What brought me to this thread was the 358429. I just bought a used 358429 mold and want to try a mid power/velocity load. I prefer to crimp in the cannelure, and so, when crimped in a 38 Special case, the OAL is 1.523 for my bullet, perfect for my application. I also want to shoot it in my 1873 and the '73 works best with ammunition with a 1.5" to 1.55" OAL.

  8. #68
    Boolit Man ACC's Avatar
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    I don't know if anyone else here has ever seen a fine hand gun blow up, but in my short 65 years I have seen two fine firearms come apart at the seems just because someone wanted to make the 38 special into a .357 magnum by seating the bullet out and going beyond +P.

    One was a S&W Model 10 and a Colt Diamondback. Beautiful guns. Unfortunately they had idiots operating them and now they are junk.

    Want .357 power? Get a .357. Load it down to 1000 fps.

    ACC

  9. #69
    Boolit Buddy John Van Gelder's Avatar
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    The recommended seating of the 358429 in .357 brass is on the edge of the first driving band, this equates to the sane col when crimping in the crimp groove of .38 spl brass.

  10. #70
    Boolit Master
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    Quote Originally Posted by John Van Gelder View Post
    The recommended seating of the 358429 in .357 brass is on the edge of the first driving band, this equates to the sane col when crimping in the crimp groove of .38 spl brass.
    Simply no need to do that, unless you have one of the model 27's or 28's with the short cylinder. As far as I know, almost all recently made .357's have cylinders long enough to crimp the 358429 in the crimp groove. That's how I do it.

    Don
    NRA Certified Metallic Cartridge Reloading Instructor

  11. #71
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    Quote Originally Posted by tucumcari_kid View Post
    A lot of people comment on "what's going to happen if someone puts your overloaded cartridges in their prewar gun?" i use +p cases for my 38-44 loads so the I can keep track, but that's just because I have a dozen other 38s. But no one should be putting strange reloads in their guns and expecting anything besides disaster. If I buy or otherwise find reloads, I break them down for components. But I don't think I need to restrain my loads on the odd chance that someone is going to find them and use them. I have been on the range 2 or 3 times and have had other people's pistols come apart near me, or next to. THAT is an issue. If you're loading hot, make sure you're clear. It's fine if you blow your gun up, just don't hurt your neighbor. I think there is room and a place for caution, but other people shooting strange rounds is a danger in itself. I don't think I need to worry about that, but others' situations may require different precautions.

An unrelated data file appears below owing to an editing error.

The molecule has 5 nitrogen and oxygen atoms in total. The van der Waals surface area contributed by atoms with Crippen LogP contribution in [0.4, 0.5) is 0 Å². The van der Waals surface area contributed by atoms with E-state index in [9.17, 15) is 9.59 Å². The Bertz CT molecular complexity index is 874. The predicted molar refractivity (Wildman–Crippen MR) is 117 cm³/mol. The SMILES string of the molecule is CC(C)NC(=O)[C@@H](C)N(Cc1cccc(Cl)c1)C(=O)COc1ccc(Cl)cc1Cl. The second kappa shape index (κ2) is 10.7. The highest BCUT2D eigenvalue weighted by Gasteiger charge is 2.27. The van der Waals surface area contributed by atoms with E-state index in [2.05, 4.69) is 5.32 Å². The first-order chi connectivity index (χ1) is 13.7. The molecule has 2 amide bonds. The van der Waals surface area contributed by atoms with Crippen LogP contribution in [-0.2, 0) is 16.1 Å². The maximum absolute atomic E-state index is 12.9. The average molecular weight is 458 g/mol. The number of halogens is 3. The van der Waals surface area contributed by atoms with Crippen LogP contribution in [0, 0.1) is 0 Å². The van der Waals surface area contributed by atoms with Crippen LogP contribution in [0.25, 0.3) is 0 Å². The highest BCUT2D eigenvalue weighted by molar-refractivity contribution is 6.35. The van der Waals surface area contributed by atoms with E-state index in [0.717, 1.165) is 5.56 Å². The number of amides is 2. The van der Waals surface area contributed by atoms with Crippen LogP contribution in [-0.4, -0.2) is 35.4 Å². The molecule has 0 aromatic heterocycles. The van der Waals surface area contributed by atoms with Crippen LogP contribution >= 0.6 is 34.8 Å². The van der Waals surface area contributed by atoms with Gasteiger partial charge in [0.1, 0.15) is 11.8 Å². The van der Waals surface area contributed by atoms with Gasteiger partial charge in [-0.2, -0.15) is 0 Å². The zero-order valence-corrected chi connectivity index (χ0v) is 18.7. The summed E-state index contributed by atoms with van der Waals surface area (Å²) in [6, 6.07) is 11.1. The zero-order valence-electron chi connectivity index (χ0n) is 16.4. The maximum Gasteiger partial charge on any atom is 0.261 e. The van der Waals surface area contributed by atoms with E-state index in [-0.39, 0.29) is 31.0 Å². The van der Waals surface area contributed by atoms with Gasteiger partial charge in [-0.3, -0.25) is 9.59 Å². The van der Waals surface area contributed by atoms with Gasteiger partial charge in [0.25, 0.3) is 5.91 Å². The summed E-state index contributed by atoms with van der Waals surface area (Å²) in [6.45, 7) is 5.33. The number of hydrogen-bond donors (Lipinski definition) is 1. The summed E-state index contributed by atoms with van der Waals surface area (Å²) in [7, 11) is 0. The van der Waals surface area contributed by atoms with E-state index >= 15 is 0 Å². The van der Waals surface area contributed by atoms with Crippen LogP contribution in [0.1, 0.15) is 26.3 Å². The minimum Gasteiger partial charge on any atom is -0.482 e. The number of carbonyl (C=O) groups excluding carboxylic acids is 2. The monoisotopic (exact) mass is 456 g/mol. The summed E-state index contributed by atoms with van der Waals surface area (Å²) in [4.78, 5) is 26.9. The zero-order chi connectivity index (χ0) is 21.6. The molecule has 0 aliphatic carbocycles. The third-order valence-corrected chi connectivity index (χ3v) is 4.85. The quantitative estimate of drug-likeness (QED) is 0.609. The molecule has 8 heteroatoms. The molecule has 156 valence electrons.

^^^^^^^^^^^^^^^^^^^^^^This^^^^^^^^^^^^^^^^^^^^^^^^

  12. #72
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    Cool

    John:
    Sorry I missed this, I have been checked out with real life. I totally get that this happens, but I bet Paco takes responsibility for his mistakes and that is an excellent point where there WERE no options case wise. Elmer Keith did the same thing with his 38 Colt New Army revolvers and DuPont #80 powder. Keith thought him and the boys were loading them pretty hot and sent some samples to Sharpe who tested them and they came up in excess of (I don't remember exactly) but something in the range of 40,000 PSI - DuPont #80 had a tendency to have sharp (no pun) spikes when overloaded.

    I don't think we are talking about that for the most part because those are on "us" experimenters. But the day to day, if you're a reloader, you need to have caution about what you are doing. If you're loading 357 Mag loads in 38 special cases, you already know there is a potential for problems and must be careful. If you are naturally not careful you probably shouldn't be reloading or shooting near others, I guess. And if you find cartridges in gran pappy's drawer, don't be surprised if they perform differently than you expect.

    Quote Originally Posted by John Van Gelder View Post
    Mike

    Paco Kelly has an interesting story, he had been using some pretty heavy loads in a 1873 Colt, clone is the term these days. It was one of the Ubertis chambered in .45 Colt. He had some loads that produced 1200 fps, with a 250-255 gr. bullet. He had the loads tested and they were in the 20K range, quite safe in that gun which was also rated for +P .45ACP. Back in the early days of the 454 Casull the ammunition was made up in .45Colt brass. I am sure you can see where I am going with this story. Paco managed to get one of the .454 loads into his Colt copy, it blew the cylinder and removed the top strap. Not being deterred, he got a new cylinder and welded a new top strap in place and continued using the gun for several years.